Pins 74, riding in pockets 138 and engaged by cleats 137, will contact ball 141) midway between station S1 and S2. Ball 140 is secured by eye 142 to the lower end of link 144. Link 144 is supported at its upper end on substantially horizontal stud 146 secured to side plate 22, thus providing a swingable mount for ball 14% adjacent channel 36. Ball 140 is so shaped and positioned with respect to member 126 that pins 74, not properly seated in pockets 138, will upon contact with ball 149, be either properly seated therein or ejected. If ejected, pins 74 will slide or roll on surface SD of plow 341 back to station S1 to be properly positioned for elevation.

Pins 74, properly seated in pockets 13%, upon further rotation of member 126, contact a fixed guide 148, prefer ably of arcuate configuration, which is suitably secured transversely above pit P to side plates 21) and 22 by clamps 84 and supported by rods 86. Guide 148 operates in the same manner as guide 82 in the preferred embodiment to maintain pins 74 in pockets 138 against removal therefrom by the force of gravity.

When, as explained hereinabove, it is necessary for pins 74 to be retained in elevating member 126, a selectively operable gate 150 is provided at station S2 which remains in closed position and aligned with guide 148 as shown in FIGURE 11. Thus pins 74 at station S2 will be retained in pockets 138 and carried past gate 150 to contact the next section of guide 148 as pins 74 are returned to station S1. An additional guide 152, shown in FIGURE 3, is secured to this second section of guide 148 to coact therewith keeping pins 74, moved past station S2, seated in pockets 138 against the force of gravity as pins 74 are returned to station S1.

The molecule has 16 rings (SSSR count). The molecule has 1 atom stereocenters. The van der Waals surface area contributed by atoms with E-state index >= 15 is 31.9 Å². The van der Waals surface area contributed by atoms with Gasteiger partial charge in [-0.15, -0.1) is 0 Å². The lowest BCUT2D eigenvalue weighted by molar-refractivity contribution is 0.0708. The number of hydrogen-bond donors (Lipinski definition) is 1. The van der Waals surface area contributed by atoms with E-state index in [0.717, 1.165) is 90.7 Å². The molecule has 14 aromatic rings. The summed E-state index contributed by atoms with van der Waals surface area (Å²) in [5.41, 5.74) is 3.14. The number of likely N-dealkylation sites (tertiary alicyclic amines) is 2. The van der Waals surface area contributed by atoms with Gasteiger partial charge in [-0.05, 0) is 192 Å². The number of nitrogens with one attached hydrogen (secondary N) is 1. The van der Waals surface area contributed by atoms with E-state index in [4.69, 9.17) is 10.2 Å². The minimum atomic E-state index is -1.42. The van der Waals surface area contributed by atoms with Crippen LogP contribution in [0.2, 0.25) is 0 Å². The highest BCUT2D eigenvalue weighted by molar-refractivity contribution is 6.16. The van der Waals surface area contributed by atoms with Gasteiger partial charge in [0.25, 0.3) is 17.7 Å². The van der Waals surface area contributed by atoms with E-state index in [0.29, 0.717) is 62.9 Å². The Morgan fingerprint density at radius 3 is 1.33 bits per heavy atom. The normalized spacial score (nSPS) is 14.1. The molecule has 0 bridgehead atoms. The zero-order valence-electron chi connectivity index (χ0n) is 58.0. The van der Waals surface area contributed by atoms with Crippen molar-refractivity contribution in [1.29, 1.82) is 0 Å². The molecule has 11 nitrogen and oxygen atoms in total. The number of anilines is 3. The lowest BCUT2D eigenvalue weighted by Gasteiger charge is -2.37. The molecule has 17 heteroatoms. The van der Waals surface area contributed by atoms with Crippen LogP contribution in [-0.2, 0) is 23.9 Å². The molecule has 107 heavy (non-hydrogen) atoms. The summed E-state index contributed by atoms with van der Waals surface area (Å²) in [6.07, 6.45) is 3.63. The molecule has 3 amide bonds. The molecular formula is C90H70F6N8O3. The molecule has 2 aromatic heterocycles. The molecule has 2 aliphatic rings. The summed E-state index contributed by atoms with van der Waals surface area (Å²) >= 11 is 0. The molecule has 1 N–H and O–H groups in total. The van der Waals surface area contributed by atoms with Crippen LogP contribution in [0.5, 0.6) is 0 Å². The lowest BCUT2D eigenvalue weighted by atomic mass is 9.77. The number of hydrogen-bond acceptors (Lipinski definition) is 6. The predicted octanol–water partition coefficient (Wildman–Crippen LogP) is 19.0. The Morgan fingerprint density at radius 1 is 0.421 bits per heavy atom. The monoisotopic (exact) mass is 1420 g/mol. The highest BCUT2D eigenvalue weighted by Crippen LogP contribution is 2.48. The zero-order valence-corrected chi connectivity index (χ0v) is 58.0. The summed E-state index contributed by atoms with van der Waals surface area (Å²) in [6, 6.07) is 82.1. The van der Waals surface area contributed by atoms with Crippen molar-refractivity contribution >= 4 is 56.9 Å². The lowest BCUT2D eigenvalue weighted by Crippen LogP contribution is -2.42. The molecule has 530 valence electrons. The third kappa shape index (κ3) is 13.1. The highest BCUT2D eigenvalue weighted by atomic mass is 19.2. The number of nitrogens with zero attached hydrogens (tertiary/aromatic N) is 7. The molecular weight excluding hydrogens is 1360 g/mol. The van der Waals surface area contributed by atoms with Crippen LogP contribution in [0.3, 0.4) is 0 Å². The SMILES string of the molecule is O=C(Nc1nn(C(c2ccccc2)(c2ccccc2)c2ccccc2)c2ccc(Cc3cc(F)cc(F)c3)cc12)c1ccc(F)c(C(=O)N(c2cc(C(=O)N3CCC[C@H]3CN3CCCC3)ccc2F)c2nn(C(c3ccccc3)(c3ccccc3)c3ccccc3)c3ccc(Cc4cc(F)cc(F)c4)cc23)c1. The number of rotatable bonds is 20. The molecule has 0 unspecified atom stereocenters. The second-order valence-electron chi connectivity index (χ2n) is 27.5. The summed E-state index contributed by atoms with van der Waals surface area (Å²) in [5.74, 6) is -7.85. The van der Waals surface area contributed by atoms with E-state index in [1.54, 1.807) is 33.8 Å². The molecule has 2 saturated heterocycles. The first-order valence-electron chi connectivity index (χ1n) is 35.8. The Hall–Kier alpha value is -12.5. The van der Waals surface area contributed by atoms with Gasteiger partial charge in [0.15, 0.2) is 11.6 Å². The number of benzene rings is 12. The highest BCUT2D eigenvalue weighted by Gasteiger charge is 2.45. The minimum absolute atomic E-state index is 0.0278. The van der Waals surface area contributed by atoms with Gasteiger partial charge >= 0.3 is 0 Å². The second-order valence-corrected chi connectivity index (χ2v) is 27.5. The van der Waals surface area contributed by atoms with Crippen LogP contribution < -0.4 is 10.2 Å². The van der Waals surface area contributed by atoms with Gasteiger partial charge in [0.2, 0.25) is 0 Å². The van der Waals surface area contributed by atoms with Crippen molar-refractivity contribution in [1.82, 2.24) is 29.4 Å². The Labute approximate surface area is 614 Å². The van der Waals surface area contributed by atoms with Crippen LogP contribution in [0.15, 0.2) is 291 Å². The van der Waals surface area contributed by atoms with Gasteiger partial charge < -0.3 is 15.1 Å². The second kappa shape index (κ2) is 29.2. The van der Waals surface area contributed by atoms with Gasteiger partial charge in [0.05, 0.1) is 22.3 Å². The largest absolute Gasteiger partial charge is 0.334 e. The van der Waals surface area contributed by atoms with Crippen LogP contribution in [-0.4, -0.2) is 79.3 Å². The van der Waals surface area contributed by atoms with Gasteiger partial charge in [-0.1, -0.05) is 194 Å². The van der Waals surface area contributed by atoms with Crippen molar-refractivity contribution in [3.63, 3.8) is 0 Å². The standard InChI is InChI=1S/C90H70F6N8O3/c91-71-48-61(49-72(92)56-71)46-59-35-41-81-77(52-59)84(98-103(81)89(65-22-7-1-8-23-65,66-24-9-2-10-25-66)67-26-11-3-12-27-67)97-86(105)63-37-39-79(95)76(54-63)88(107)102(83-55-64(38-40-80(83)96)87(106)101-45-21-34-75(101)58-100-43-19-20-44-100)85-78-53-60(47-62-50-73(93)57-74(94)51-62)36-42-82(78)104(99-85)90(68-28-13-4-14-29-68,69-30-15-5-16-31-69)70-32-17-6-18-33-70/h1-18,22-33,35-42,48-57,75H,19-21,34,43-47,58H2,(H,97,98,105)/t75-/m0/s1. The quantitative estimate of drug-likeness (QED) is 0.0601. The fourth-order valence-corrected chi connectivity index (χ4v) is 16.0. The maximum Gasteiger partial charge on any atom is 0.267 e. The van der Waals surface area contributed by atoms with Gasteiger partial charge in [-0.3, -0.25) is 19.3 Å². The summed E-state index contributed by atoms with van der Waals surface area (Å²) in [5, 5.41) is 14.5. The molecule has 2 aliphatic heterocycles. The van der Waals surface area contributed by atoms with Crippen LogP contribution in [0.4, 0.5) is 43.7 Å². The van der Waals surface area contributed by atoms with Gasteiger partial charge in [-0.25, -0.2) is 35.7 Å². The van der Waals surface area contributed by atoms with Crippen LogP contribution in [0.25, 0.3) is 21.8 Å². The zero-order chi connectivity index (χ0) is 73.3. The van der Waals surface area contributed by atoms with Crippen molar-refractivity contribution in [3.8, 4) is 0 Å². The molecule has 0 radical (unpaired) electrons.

Gate 150 is pivotally supported by brackets 154 which are in turn secured to cross member 156 of guide 148. The external end of the armature of solenoid 158 is pivotally attached to arm 160 which is an extension of one side of gate 150. Solenoid 153 is mounted on bracket 162 secured to bracket 154.

When, as explained hereinabove, it is necessary for gate 150 to remain in closed position, a circuit energizing solenoid 158 is completed. Solenoid 158 thus energized, retracts its armature moving arm 161i downwardly to bring gate 150 in line with guide 148 (see FIG. 11), causing pins 74 to be retained in pockets 138 and to pass station S2. When pins 74 are again to be released at station S2,